Commissioner calls for Lancashire-wide pledge against hate crime10 October, 2016
Lancashire’s Police and Crime Commissioner, Clive Grunshaw, has called on residents, councils and organisations to sign up to an anti-hate crime pledge and ‘Say No To Hate’ in the county.
Ahead of a series of events across the county during Hate Crime Awareness Week (08-15 October) the Commissioner launched a pledge which aims to raise awareness of hate crimes and the services available for those affected.
National figures have shown that hate crime spiked this year at levels that were 58% higher than the year before. These are any criminal offences which are motivated by prejudice against the victim based on their race, religion, disability, gender identity or sexuality.
Speaking about the events Clive Grunshaw said, “I am proud of the diversity and strength of our communities here in Lancashire and every day I see the great work going on across the county to bring people together.
“Sadly, hate crime continues to be a major concern for many people in our community and the figures show that this has been increasing. Hate crimes can be so damaging to people because they are targeted purely for who they are.
“I am clear that Lancashire is no place for hate and I want people to send a clear message by signing up to the pledge, reporting incidents when they happen and seeking support available through Lancashire Victim Services.”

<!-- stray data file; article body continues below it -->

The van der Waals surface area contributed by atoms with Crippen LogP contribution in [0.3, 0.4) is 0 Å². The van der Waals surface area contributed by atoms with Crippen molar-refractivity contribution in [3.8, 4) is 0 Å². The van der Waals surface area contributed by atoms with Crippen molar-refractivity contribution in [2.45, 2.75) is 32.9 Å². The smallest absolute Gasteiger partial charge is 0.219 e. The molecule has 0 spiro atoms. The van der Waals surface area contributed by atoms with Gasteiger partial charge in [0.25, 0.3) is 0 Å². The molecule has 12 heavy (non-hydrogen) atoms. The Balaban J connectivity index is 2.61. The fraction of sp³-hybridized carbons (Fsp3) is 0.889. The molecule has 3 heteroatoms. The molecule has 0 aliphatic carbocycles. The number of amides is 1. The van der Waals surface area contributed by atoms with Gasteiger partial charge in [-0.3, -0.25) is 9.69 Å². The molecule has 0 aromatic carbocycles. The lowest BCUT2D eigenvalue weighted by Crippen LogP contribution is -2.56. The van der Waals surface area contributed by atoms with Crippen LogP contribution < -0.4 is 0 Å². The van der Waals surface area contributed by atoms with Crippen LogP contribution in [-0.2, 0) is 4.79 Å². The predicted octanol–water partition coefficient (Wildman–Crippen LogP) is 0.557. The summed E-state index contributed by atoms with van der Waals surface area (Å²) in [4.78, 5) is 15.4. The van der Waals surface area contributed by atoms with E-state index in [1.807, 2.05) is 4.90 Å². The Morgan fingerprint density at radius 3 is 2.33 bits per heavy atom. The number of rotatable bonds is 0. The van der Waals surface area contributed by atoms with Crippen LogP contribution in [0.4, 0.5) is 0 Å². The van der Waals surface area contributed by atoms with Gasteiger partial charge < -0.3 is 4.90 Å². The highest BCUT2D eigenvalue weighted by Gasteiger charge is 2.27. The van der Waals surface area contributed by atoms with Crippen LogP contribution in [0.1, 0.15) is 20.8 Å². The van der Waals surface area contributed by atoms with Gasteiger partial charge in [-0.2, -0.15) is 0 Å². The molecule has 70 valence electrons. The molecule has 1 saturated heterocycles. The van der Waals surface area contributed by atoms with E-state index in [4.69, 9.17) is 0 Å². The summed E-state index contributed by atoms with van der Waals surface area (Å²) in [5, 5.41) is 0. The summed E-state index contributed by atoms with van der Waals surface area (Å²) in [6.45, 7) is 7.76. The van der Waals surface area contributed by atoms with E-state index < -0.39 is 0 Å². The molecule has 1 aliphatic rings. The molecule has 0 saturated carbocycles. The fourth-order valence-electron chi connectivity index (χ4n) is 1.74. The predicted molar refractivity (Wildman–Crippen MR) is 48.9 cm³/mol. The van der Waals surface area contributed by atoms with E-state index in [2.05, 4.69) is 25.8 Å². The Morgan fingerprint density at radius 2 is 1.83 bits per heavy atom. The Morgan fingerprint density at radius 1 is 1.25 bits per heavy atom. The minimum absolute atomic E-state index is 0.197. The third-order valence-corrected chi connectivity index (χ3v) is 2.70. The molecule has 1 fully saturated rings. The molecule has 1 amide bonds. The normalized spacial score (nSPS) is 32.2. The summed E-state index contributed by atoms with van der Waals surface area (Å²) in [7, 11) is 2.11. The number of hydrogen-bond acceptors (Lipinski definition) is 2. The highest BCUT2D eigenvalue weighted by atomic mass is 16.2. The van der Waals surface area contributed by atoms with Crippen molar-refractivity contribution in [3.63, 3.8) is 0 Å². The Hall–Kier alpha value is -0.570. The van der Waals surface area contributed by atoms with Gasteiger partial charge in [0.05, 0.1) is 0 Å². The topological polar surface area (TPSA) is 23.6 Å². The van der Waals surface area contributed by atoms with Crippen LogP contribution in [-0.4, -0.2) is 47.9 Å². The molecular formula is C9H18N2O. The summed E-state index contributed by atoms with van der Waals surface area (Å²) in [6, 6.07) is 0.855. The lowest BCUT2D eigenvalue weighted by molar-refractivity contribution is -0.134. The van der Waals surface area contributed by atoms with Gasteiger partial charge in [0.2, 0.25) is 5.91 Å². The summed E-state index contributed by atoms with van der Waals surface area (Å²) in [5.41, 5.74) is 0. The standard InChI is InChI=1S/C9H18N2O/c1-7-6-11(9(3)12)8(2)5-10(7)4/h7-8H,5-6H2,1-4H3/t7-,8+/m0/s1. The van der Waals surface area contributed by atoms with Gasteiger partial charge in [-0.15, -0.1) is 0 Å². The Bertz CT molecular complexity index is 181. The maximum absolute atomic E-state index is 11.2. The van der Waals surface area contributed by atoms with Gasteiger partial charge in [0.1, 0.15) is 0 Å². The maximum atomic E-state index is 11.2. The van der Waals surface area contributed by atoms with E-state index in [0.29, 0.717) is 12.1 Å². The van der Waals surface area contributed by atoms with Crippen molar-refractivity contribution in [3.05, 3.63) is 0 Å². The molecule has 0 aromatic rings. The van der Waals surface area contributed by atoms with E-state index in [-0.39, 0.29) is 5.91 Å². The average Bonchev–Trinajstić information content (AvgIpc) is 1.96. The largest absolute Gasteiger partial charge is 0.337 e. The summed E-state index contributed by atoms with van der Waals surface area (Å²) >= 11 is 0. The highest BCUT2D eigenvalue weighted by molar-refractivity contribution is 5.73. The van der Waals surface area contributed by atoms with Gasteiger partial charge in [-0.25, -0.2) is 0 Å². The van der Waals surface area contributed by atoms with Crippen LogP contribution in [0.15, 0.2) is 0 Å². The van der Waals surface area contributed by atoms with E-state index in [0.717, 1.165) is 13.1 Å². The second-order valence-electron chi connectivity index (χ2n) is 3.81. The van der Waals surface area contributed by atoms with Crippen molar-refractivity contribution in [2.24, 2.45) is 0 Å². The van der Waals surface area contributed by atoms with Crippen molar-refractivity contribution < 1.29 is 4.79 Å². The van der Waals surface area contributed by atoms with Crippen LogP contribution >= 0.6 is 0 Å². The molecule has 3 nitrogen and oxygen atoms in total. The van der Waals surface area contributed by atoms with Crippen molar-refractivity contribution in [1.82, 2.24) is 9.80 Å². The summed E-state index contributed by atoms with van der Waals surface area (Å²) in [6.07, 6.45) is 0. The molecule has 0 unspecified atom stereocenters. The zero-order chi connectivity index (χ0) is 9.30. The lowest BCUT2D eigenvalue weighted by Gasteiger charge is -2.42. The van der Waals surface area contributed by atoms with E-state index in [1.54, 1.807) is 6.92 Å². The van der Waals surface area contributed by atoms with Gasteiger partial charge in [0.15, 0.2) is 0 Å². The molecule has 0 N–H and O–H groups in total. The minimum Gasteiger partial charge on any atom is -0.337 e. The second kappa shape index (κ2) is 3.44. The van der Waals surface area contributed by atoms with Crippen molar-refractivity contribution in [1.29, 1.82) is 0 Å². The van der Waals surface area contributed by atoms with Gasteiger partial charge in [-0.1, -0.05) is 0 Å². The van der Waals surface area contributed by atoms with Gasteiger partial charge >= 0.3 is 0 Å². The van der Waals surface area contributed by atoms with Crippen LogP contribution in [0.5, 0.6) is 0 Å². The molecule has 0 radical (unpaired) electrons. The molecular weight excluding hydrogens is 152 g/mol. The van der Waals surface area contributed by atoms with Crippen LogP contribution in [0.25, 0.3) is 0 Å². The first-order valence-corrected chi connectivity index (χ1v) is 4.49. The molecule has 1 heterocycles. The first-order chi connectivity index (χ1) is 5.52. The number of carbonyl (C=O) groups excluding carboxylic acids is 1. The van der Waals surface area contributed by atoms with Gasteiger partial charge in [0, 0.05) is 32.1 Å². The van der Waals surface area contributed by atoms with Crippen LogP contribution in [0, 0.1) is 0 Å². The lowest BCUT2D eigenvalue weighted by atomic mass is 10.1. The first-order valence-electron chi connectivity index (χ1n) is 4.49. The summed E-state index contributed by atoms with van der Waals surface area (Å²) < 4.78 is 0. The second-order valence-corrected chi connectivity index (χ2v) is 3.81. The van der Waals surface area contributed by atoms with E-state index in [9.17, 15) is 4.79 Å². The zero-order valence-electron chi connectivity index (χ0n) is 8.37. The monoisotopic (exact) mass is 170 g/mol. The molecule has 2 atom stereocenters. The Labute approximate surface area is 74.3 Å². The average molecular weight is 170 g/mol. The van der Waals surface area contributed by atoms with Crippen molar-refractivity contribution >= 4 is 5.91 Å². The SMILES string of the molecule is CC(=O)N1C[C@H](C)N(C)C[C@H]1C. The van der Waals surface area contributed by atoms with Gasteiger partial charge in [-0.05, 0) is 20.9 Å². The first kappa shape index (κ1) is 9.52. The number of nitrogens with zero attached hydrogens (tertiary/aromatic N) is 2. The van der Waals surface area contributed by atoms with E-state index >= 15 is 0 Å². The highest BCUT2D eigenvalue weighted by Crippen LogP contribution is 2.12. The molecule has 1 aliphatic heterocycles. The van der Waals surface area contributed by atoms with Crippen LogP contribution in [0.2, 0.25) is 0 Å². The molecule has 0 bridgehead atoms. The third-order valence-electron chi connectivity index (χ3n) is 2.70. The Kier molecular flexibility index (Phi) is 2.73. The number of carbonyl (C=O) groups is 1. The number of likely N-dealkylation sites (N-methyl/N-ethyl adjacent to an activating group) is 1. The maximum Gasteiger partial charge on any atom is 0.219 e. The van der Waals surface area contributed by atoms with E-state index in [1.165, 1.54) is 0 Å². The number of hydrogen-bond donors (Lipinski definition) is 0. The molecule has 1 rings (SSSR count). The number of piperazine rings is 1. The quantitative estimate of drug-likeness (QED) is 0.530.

Chief Supt Stuart Noble, Lancashire Constabulary’s lead on hate crime, added: “Hate incidents and crimes of any kind can have a devastating effect on the victim, their families and communities.
“Such behaviour is not acceptable and instances of it need to end. I would urge victims to report any incidents or crimes, so they can get the help and support they need and prevent it from happening to other people.”
Claire Lindley, Chief Crown Prosecutor, North West Crown Prosecution Service, said “Hate crimes strike at the core of who we are as people. The ability for a community to live without fear of abuse because of their sexual orientation, race or religion or because they have a disability is essential in an understanding society.
“In 2015/16 CPS Lancashire prosecuted over 360 hate crimes. We gained convictions in nearly 89% of cases across all strands of hate crime. I hope this will reassure the public that something can and is being done to challenge and prosecute those that commit these offences.”
If you have been the victim of hate crime or you have seen it happen to someone else, call the police on 101. Alternatively, True Vision has a confidential online reporting facility. In an emergency, always ring 999.